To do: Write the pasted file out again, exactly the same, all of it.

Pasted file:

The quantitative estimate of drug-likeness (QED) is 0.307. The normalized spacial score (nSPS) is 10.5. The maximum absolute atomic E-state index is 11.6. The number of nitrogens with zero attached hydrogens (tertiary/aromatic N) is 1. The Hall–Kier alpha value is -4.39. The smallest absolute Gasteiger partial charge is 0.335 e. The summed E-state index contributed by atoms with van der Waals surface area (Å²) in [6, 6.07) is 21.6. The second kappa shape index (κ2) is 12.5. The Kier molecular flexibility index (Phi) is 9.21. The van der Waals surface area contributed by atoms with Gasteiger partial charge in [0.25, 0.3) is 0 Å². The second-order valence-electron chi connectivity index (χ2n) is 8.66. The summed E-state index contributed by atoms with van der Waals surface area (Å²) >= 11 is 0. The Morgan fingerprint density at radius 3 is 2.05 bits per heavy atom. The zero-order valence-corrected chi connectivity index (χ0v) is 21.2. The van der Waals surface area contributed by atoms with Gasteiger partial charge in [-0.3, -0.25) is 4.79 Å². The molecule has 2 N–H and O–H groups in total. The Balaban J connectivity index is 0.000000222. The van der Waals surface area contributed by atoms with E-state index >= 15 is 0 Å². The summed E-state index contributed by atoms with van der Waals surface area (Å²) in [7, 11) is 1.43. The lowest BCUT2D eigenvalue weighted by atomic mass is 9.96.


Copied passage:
The quantitative estimate of drug-likeness (QED) is 0.307. The normalized spacial score (nSPS) is 10.5. The maximum absolute atomic E-state index is 11.6. The number of nitrogens with zero attached hydrogens (tertiary/aromatic N) is 1. The Hall–Kier alpha value is -4.39. The smallest absolute Gasteiger partial charge is 0.335 e. The summed E-state index contributed by atoms with van der Waals surface area (Å²) in [6, 6.07) is 21.6. The second kappa shape index (κ2) is 12.5. The Kier molecular flexibility index (Phi) is 9.21. The van der Waals surface area contributed by atoms with Gasteiger partial charge in [0.25, 0.3) is 0 Å². The second-order valence-electron chi connectivity index (χ2n) is 8.66. The summed E-state index contributed by atoms with van der Waals surface area (Å²) >= 11 is 0. The Morgan fingerprint density at radius 3 is 2.05 bits per heavy atom. The zero-order valence-corrected chi connectivity index (χ0v) is 21.2. The van der Waals surface area contributed by atoms with Gasteiger partial charge in [-0.3, -0.25) is 4.79 Å². The molecule has 2 N–H and O–H groups in total. The Balaban J connectivity index is 0.000000222. The van der Waals surface area contributed by atoms with E-state index >= 15 is 0 Å². The summed E-state index contributed by atoms with van der Waals surface area (Å²) in [7, 11) is 1.43. The lowest BCUT2D eigenvalue weighted by atomic mass is 9.96.